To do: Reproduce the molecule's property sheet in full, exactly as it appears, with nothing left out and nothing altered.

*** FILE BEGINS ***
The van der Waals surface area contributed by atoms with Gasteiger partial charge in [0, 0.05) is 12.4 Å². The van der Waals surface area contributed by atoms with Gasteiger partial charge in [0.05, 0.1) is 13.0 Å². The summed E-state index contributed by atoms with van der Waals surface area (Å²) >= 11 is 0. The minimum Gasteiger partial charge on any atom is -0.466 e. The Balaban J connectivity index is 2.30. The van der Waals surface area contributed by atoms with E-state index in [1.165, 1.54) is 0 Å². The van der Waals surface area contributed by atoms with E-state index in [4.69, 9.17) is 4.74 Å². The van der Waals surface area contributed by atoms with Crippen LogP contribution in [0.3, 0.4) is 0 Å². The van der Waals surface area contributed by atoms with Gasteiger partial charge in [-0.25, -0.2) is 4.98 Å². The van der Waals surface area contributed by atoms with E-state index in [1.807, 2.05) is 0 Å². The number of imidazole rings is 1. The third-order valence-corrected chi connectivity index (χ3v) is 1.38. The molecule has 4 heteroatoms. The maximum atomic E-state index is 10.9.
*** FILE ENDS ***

The van der Waals surface area contributed by atoms with Gasteiger partial charge in [0, 0.05) is 12.4 Å². The van der Waals surface area contributed by atoms with Gasteiger partial charge in [0.05, 0.1) is 13.0 Å². The summed E-state index contributed by atoms with van der Waals surface area (Å²) >= 11 is 0. The minimum Gasteiger partial charge on any atom is -0.466 e. The Balaban J connectivity index is 2.30. The van der Waals surface area contributed by atoms with E-state index in [1.165, 1.54) is 0 Å². The van der Waals surface area contributed by atoms with E-state index in [4.69, 9.17) is 4.74 Å². The van der Waals surface area contributed by atoms with Crippen LogP contribution in [0.3, 0.4) is 0 Å². The van der Waals surface area contributed by atoms with Gasteiger partial charge in [-0.25, -0.2) is 4.98 Å². The van der Waals surface area contributed by atoms with E-state index in [1.807, 2.05) is 0 Å². The number of imidazole rings is 1. The third-order valence-corrected chi connectivity index (χ3v) is 1.38. The molecule has 4 heteroatoms. The maximum atomic E-state index is 10.9.